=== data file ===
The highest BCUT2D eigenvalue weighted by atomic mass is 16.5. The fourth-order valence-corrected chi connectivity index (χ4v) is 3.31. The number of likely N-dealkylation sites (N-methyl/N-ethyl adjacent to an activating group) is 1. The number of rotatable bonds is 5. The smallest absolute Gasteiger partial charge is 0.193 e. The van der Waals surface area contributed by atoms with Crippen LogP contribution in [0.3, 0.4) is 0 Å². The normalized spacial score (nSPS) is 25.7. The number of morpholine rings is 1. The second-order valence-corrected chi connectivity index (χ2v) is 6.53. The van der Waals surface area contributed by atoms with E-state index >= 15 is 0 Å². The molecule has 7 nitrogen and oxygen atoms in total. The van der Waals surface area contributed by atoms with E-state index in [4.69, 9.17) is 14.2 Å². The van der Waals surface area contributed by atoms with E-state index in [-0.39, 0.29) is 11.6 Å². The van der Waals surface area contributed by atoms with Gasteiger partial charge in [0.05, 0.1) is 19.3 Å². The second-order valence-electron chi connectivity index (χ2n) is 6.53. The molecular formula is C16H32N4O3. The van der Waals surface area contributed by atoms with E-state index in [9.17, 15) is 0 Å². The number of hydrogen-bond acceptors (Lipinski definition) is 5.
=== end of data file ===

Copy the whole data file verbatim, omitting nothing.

The highest BCUT2D eigenvalue weighted by atomic mass is 16.5. The fourth-order valence-corrected chi connectivity index (χ4v) is 3.31. The number of likely N-dealkylation sites (N-methyl/N-ethyl adjacent to an activating group) is 1. The number of rotatable bonds is 5. The smallest absolute Gasteiger partial charge is 0.193 e. The van der Waals surface area contributed by atoms with Crippen LogP contribution in [0.3, 0.4) is 0 Å². The normalized spacial score (nSPS) is 25.7. The number of morpholine rings is 1. The second-order valence-corrected chi connectivity index (χ2v) is 6.53. The van der Waals surface area contributed by atoms with E-state index >= 15 is 0 Å². The molecule has 7 nitrogen and oxygen atoms in total. The van der Waals surface area contributed by atoms with E-state index in [4.69, 9.17) is 14.2 Å². The van der Waals surface area contributed by atoms with E-state index in [-0.39, 0.29) is 11.6 Å². The van der Waals surface area contributed by atoms with Gasteiger partial charge in [0.05, 0.1) is 19.3 Å². The second-order valence-electron chi connectivity index (χ2n) is 6.53. The molecular formula is C16H32N4O3. The van der Waals surface area contributed by atoms with E-state index in [9.17, 15) is 0 Å². The number of hydrogen-bond acceptors (Lipinski definition) is 5.